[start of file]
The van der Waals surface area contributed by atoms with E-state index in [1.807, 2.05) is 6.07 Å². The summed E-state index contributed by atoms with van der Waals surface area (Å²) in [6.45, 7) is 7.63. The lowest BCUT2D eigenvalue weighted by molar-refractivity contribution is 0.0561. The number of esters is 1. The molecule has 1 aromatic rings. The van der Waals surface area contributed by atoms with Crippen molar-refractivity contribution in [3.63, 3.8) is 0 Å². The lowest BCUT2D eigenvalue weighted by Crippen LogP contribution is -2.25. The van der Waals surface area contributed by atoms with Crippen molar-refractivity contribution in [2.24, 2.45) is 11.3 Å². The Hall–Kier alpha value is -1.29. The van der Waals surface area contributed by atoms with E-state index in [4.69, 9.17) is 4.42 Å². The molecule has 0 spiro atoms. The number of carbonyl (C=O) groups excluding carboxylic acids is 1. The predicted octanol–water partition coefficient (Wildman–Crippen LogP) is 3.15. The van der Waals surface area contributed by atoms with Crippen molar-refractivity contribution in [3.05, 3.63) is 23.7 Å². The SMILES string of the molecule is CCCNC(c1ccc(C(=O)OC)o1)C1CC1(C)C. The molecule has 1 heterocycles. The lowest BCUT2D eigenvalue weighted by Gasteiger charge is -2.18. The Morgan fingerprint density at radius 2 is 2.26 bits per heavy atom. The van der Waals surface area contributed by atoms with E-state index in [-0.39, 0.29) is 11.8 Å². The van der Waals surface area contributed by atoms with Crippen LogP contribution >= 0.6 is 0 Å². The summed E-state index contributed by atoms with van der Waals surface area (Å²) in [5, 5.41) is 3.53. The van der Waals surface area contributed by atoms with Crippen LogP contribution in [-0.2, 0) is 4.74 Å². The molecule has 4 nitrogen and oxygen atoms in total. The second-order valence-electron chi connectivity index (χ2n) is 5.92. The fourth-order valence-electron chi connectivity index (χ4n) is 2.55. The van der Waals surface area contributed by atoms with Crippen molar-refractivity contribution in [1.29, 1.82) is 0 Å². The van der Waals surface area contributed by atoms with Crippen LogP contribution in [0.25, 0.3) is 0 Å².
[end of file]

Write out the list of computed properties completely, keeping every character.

The van der Waals surface area contributed by atoms with E-state index in [1.807, 2.05) is 6.07 Å². The summed E-state index contributed by atoms with van der Waals surface area (Å²) in [6.45, 7) is 7.63. The lowest BCUT2D eigenvalue weighted by molar-refractivity contribution is 0.0561. The number of esters is 1. The molecule has 1 aromatic rings. The van der Waals surface area contributed by atoms with Crippen molar-refractivity contribution in [3.63, 3.8) is 0 Å². The lowest BCUT2D eigenvalue weighted by Crippen LogP contribution is -2.25. The van der Waals surface area contributed by atoms with Crippen molar-refractivity contribution in [2.24, 2.45) is 11.3 Å². The Hall–Kier alpha value is -1.29. The van der Waals surface area contributed by atoms with E-state index in [4.69, 9.17) is 4.42 Å². The molecule has 0 spiro atoms. The number of carbonyl (C=O) groups excluding carboxylic acids is 1. The predicted octanol–water partition coefficient (Wildman–Crippen LogP) is 3.15. The van der Waals surface area contributed by atoms with Crippen molar-refractivity contribution in [3.05, 3.63) is 23.7 Å². The SMILES string of the molecule is CCCNC(c1ccc(C(=O)OC)o1)C1CC1(C)C. The molecule has 1 heterocycles. The lowest BCUT2D eigenvalue weighted by Gasteiger charge is -2.18. The Morgan fingerprint density at radius 2 is 2.26 bits per heavy atom. The van der Waals surface area contributed by atoms with E-state index in [-0.39, 0.29) is 11.8 Å². The van der Waals surface area contributed by atoms with Crippen LogP contribution >= 0.6 is 0 Å². The summed E-state index contributed by atoms with van der Waals surface area (Å²) in [5, 5.41) is 3.53. The van der Waals surface area contributed by atoms with Crippen LogP contribution in [-0.2, 0) is 4.74 Å². The molecule has 4 nitrogen and oxygen atoms in total. The second-order valence-electron chi connectivity index (χ2n) is 5.92. The fourth-order valence-electron chi connectivity index (χ4n) is 2.55. The van der Waals surface area contributed by atoms with Crippen molar-refractivity contribution in [1.29, 1.82) is 0 Å². The van der Waals surface area contributed by atoms with Crippen LogP contribution in [0.25, 0.3) is 0 Å².